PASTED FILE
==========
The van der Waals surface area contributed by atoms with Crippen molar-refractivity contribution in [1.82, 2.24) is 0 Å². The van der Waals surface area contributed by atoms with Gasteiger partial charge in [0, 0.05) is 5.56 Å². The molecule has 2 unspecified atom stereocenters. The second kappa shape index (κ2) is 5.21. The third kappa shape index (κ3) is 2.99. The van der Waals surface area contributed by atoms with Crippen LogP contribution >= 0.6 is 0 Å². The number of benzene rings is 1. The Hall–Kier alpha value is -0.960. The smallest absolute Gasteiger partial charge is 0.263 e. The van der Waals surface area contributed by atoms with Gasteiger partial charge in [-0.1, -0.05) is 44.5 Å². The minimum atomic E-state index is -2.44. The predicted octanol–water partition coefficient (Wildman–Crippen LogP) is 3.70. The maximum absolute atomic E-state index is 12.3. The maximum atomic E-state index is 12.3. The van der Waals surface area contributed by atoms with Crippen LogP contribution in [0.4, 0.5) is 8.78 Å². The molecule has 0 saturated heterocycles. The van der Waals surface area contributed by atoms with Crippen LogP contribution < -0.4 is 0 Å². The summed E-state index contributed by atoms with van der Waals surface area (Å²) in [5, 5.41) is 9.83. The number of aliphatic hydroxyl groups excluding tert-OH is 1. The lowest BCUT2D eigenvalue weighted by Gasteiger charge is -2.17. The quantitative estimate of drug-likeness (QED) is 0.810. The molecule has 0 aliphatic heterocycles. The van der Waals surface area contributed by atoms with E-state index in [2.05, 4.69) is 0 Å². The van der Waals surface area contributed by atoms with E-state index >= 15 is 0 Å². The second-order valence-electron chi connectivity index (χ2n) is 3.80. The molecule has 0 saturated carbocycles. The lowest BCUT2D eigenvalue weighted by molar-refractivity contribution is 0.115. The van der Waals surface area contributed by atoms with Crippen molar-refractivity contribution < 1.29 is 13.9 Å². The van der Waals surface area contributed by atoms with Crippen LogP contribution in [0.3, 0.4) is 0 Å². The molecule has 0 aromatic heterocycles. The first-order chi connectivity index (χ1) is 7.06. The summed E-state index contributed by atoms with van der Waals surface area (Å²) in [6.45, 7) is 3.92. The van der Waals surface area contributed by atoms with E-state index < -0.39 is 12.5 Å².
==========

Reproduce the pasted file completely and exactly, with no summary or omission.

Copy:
The van der Waals surface area contributed by atoms with Crippen molar-refractivity contribution in [1.82, 2.24) is 0 Å². The van der Waals surface area contributed by atoms with Gasteiger partial charge in [0, 0.05) is 5.56 Å². The molecule has 2 unspecified atom stereocenters. The second kappa shape index (κ2) is 5.21. The third kappa shape index (κ3) is 2.99. The van der Waals surface area contributed by atoms with Crippen LogP contribution >= 0.6 is 0 Å². The number of benzene rings is 1. The Hall–Kier alpha value is -0.960. The smallest absolute Gasteiger partial charge is 0.263 e. The van der Waals surface area contributed by atoms with Gasteiger partial charge in [-0.1, -0.05) is 44.5 Å². The minimum atomic E-state index is -2.44. The predicted octanol–water partition coefficient (Wildman–Crippen LogP) is 3.70. The maximum absolute atomic E-state index is 12.3. The maximum atomic E-state index is 12.3. The van der Waals surface area contributed by atoms with Crippen LogP contribution in [0.4, 0.5) is 8.78 Å². The molecule has 0 saturated heterocycles. The van der Waals surface area contributed by atoms with Crippen LogP contribution < -0.4 is 0 Å². The summed E-state index contributed by atoms with van der Waals surface area (Å²) in [5, 5.41) is 9.83. The number of aliphatic hydroxyl groups excluding tert-OH is 1. The lowest BCUT2D eigenvalue weighted by Gasteiger charge is -2.17. The quantitative estimate of drug-likeness (QED) is 0.810. The molecule has 0 aliphatic heterocycles. The van der Waals surface area contributed by atoms with E-state index in [2.05, 4.69) is 0 Å². The van der Waals surface area contributed by atoms with E-state index >= 15 is 0 Å². The second-order valence-electron chi connectivity index (χ2n) is 3.80. The molecule has 0 saturated carbocycles. The lowest BCUT2D eigenvalue weighted by molar-refractivity contribution is 0.115. The van der Waals surface area contributed by atoms with Crippen molar-refractivity contribution < 1.29 is 13.9 Å². The van der Waals surface area contributed by atoms with Crippen LogP contribution in [0.3, 0.4) is 0 Å². The molecule has 0 aromatic heterocycles. The first-order chi connectivity index (χ1) is 7.06. The summed E-state index contributed by atoms with van der Waals surface area (Å²) in [6.45, 7) is 3.92. The van der Waals surface area contributed by atoms with E-state index < -0.39 is 12.5 Å².